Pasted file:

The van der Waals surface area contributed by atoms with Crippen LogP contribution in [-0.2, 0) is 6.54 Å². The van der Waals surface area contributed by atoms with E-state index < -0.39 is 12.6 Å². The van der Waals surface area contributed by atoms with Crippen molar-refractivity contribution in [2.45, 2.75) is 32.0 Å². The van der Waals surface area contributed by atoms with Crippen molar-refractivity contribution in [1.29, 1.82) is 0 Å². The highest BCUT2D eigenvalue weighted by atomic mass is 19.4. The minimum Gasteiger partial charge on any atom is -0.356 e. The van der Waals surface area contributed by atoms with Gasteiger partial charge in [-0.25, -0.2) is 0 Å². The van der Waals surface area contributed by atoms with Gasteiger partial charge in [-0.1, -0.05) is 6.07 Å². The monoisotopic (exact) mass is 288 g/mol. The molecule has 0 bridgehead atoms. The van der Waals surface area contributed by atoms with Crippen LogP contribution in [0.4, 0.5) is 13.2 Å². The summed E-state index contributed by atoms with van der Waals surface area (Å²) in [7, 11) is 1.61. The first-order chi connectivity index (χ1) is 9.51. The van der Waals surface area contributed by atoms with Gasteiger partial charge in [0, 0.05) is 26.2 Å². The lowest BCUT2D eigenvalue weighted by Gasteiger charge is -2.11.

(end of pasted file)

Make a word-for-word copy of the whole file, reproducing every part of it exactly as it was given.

The van der Waals surface area contributed by atoms with Crippen LogP contribution in [-0.2, 0) is 6.54 Å². The van der Waals surface area contributed by atoms with E-state index < -0.39 is 12.6 Å². The van der Waals surface area contributed by atoms with Crippen molar-refractivity contribution in [2.45, 2.75) is 32.0 Å². The van der Waals surface area contributed by atoms with Crippen molar-refractivity contribution in [1.29, 1.82) is 0 Å². The highest BCUT2D eigenvalue weighted by atomic mass is 19.4. The minimum Gasteiger partial charge on any atom is -0.356 e. The van der Waals surface area contributed by atoms with Gasteiger partial charge in [-0.25, -0.2) is 0 Å². The van der Waals surface area contributed by atoms with Gasteiger partial charge in [-0.1, -0.05) is 6.07 Å². The monoisotopic (exact) mass is 288 g/mol. The molecule has 0 bridgehead atoms. The van der Waals surface area contributed by atoms with Crippen LogP contribution in [0.4, 0.5) is 13.2 Å². The summed E-state index contributed by atoms with van der Waals surface area (Å²) in [7, 11) is 1.61. The first-order chi connectivity index (χ1) is 9.51. The van der Waals surface area contributed by atoms with Gasteiger partial charge in [0, 0.05) is 26.2 Å². The lowest BCUT2D eigenvalue weighted by Gasteiger charge is -2.11.